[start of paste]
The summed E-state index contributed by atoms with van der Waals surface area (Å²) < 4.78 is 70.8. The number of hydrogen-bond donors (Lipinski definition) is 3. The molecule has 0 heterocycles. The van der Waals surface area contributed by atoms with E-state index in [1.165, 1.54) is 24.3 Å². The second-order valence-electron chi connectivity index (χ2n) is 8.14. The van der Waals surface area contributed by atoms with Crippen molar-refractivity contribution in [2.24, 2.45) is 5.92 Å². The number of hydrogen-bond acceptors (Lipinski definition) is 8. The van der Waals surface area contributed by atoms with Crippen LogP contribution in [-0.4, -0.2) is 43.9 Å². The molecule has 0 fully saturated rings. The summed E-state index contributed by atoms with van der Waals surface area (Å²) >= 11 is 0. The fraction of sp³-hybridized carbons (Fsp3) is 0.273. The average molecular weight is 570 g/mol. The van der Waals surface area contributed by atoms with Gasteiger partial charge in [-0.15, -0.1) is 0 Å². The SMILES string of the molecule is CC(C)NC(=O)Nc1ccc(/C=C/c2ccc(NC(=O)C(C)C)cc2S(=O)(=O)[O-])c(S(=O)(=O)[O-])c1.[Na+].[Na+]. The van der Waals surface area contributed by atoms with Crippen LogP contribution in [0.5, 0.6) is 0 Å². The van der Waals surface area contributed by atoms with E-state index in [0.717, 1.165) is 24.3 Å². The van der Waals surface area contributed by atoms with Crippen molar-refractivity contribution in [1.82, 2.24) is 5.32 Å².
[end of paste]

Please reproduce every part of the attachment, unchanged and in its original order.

The summed E-state index contributed by atoms with van der Waals surface area (Å²) < 4.78 is 70.8. The number of hydrogen-bond donors (Lipinski definition) is 3. The molecule has 0 heterocycles. The van der Waals surface area contributed by atoms with E-state index in [1.165, 1.54) is 24.3 Å². The second-order valence-electron chi connectivity index (χ2n) is 8.14. The van der Waals surface area contributed by atoms with Crippen molar-refractivity contribution in [2.24, 2.45) is 5.92 Å². The number of hydrogen-bond acceptors (Lipinski definition) is 8. The van der Waals surface area contributed by atoms with Crippen LogP contribution in [-0.4, -0.2) is 43.9 Å². The molecule has 0 fully saturated rings. The summed E-state index contributed by atoms with van der Waals surface area (Å²) >= 11 is 0. The fraction of sp³-hybridized carbons (Fsp3) is 0.273. The average molecular weight is 570 g/mol. The van der Waals surface area contributed by atoms with Gasteiger partial charge in [-0.15, -0.1) is 0 Å². The SMILES string of the molecule is CC(C)NC(=O)Nc1ccc(/C=C/c2ccc(NC(=O)C(C)C)cc2S(=O)(=O)[O-])c(S(=O)(=O)[O-])c1.[Na+].[Na+]. The van der Waals surface area contributed by atoms with Crippen LogP contribution in [0.5, 0.6) is 0 Å². The van der Waals surface area contributed by atoms with E-state index in [0.717, 1.165) is 24.3 Å². The van der Waals surface area contributed by atoms with Crippen molar-refractivity contribution in [1.82, 2.24) is 5.32 Å².